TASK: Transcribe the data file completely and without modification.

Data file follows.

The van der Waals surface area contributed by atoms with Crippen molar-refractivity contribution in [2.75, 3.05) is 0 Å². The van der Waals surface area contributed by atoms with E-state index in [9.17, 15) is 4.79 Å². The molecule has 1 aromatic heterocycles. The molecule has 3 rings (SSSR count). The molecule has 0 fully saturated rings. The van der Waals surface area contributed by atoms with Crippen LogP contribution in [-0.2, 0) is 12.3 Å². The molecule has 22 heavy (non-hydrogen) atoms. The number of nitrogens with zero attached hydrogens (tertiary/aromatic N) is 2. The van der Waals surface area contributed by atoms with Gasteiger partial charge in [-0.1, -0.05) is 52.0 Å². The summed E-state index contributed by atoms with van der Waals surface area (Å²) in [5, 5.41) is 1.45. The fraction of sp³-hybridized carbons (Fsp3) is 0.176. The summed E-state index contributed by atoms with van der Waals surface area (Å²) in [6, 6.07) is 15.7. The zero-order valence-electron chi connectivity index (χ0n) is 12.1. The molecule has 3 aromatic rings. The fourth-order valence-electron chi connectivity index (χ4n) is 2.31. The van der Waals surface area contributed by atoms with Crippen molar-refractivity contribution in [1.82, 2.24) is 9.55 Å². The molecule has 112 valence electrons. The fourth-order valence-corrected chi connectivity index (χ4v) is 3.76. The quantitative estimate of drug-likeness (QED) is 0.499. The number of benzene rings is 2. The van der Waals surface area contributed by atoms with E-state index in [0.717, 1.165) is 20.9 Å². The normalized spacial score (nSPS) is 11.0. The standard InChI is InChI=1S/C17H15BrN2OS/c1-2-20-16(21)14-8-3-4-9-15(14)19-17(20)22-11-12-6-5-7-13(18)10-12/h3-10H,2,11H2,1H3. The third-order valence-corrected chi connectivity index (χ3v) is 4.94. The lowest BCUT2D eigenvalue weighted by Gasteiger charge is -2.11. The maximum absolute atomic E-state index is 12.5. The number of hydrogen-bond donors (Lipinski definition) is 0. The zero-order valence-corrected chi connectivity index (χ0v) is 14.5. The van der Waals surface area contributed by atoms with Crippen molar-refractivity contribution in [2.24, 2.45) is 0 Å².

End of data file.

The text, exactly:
The van der Waals surface area contributed by atoms with Crippen molar-refractivity contribution in [2.75, 3.05) is 0 Å². The van der Waals surface area contributed by atoms with E-state index in [9.17, 15) is 4.79 Å². The molecule has 1 aromatic heterocycles. The molecule has 3 rings (SSSR count). The molecule has 0 fully saturated rings. The van der Waals surface area contributed by atoms with Crippen LogP contribution in [-0.2, 0) is 12.3 Å². The molecule has 22 heavy (non-hydrogen) atoms. The number of nitrogens with zero attached hydrogens (tertiary/aromatic N) is 2. The van der Waals surface area contributed by atoms with Gasteiger partial charge in [-0.1, -0.05) is 52.0 Å². The summed E-state index contributed by atoms with van der Waals surface area (Å²) in [5, 5.41) is 1.45. The fraction of sp³-hybridized carbons (Fsp3) is 0.176. The summed E-state index contributed by atoms with van der Waals surface area (Å²) in [6, 6.07) is 15.7. The zero-order valence-electron chi connectivity index (χ0n) is 12.1. The molecule has 3 aromatic rings. The fourth-order valence-electron chi connectivity index (χ4n) is 2.31. The van der Waals surface area contributed by atoms with Crippen molar-refractivity contribution in [1.82, 2.24) is 9.55 Å². The molecule has 112 valence electrons. The fourth-order valence-corrected chi connectivity index (χ4v) is 3.76. The quantitative estimate of drug-likeness (QED) is 0.499. The number of benzene rings is 2. The van der Waals surface area contributed by atoms with E-state index in [0.717, 1.165) is 20.9 Å². The normalized spacial score (nSPS) is 11.0. The standard InChI is InChI=1S/C17H15BrN2OS/c1-2-20-16(21)14-8-3-4-9-15(14)19-17(20)22-11-12-6-5-7-13(18)10-12/h3-10H,2,11H2,1H3. The third-order valence-corrected chi connectivity index (χ3v) is 4.94. The lowest BCUT2D eigenvalue weighted by Gasteiger charge is -2.11. The maximum absolute atomic E-state index is 12.5. The number of hydrogen-bond donors (Lipinski definition) is 0. The zero-order valence-corrected chi connectivity index (χ0v) is 14.5. The van der Waals surface area contributed by atoms with Crippen molar-refractivity contribution in [2.24, 2.45) is 0 Å².